3. Turn on the pump. The water will be pumped into the upper box and drain through the funnel back into the lower box. The head in the upper box will remain essentially constant provided there is water overflowing into the funnel.

Comments

The $19 budget is approximate. You will use only a fraction of the $3 tube of sealant and may need to buy a box of binder clips to get the one you want. The whole thing takes about 15 minutes to assemble provided you have an electric drill with the appropriate drill bits for cutting the holes.

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Pump efficiency calculations

Just a quick note on an extension of the pump performance curves demonstration that was suggested by Ed Maurer of SCU. The initial demonstration had students calculate the head rise – flow rate relationship for a cheap aquarium pump. Ed extended this with the addition of an inline power meter (such as the Kill A Watt meter). Simply record the power consumed (P in watts) for each flow rate (Q) and pump head rise (Ep=height over which water is pumped plus tubing and exit head loss) . The efficiency can then be calculated as

η=γQEp/P.

You can then plot the pump efficiency against flow rate on the same plot as the head rise vs flow rate. When Ed Maurer did this he reported very low efficiency peaking around 20%. This is not terribly surprising as they are cheap pumps (typically only cost around $20).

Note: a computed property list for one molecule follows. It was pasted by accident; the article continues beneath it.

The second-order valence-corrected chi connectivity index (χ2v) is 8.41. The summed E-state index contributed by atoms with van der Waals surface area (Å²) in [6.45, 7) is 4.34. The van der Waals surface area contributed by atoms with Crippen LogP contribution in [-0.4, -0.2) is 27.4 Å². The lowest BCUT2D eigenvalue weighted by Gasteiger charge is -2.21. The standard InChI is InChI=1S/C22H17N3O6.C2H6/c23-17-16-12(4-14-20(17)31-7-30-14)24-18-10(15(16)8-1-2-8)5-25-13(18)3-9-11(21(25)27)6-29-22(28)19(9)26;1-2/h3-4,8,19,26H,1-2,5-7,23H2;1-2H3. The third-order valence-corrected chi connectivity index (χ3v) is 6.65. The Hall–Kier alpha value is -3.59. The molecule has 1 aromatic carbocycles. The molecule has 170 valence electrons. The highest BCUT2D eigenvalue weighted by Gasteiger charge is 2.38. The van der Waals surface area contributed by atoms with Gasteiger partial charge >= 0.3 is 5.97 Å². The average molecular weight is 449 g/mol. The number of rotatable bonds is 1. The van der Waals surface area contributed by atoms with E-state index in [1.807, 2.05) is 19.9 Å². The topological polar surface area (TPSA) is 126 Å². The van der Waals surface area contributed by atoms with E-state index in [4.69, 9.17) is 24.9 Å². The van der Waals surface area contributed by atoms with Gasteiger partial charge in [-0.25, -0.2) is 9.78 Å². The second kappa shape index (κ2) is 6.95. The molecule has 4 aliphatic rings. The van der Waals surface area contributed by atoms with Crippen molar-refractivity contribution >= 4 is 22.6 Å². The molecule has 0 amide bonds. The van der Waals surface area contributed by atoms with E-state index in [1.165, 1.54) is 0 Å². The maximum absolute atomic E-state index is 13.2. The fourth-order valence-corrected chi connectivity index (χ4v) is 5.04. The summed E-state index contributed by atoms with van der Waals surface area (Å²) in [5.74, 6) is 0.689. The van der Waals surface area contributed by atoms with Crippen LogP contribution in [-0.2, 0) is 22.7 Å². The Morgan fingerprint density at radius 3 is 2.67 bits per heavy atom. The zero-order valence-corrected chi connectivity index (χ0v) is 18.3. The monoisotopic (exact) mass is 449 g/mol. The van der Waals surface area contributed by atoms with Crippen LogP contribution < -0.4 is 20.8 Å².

An index of all the demonstrations posted on this blog can be found here. Don’t forget to follow @nbkaye on twitter for updates to this blog. If you have a demonstration that you use in class that you would like to share on this blog please email me (nbkaye@clemson.edu). I also welcome comments (through the comments section or via email) on improving the demonstrations.

Video of Pipe networks and head loss

Here is a video of the “Pipe networks and head loss” demonstration. The full video is here. Sorry that it is sideways.

Video Feb 10, 9 51 27 AM 00_00_00-00_00_10

An index of all the demonstrations posted on this blog can be found here. Don’t forget to follow @nbkaye on twitter for updates to this blog. If you have a demonstration that you use in class that you would like to share on this blog please email me (nbkaye@clemson.edu). I also welcome comments (through the comments section or via email) on improving the demonstrations.

Pipe networks and head loss

I find that students often find pipe networks difficult because they have difficulty visualizing that the head change along two different paths that are connected at each end must be the same. One way to demonstrate this is to drain a tank through two different length pipes. You can do this with the same equipment as the siphoning experiment though you will need an extra length of tube. I use a tank with pneumatic tubing connectors in it so that you don’t have to hold the tubes at both ends.

Equipment

  1. A large tank and a table to put it on
  2. Two tubes or pipes of substantially different (known) lengths
  3. Two measuring cups
  4. A stop watch.

Photo Feb 10, 9 45 05 AM

In the example in the photos there is a press-to-connect fitting in the base of the tank which I connect to a T-junction and then have the two pipes connected to that.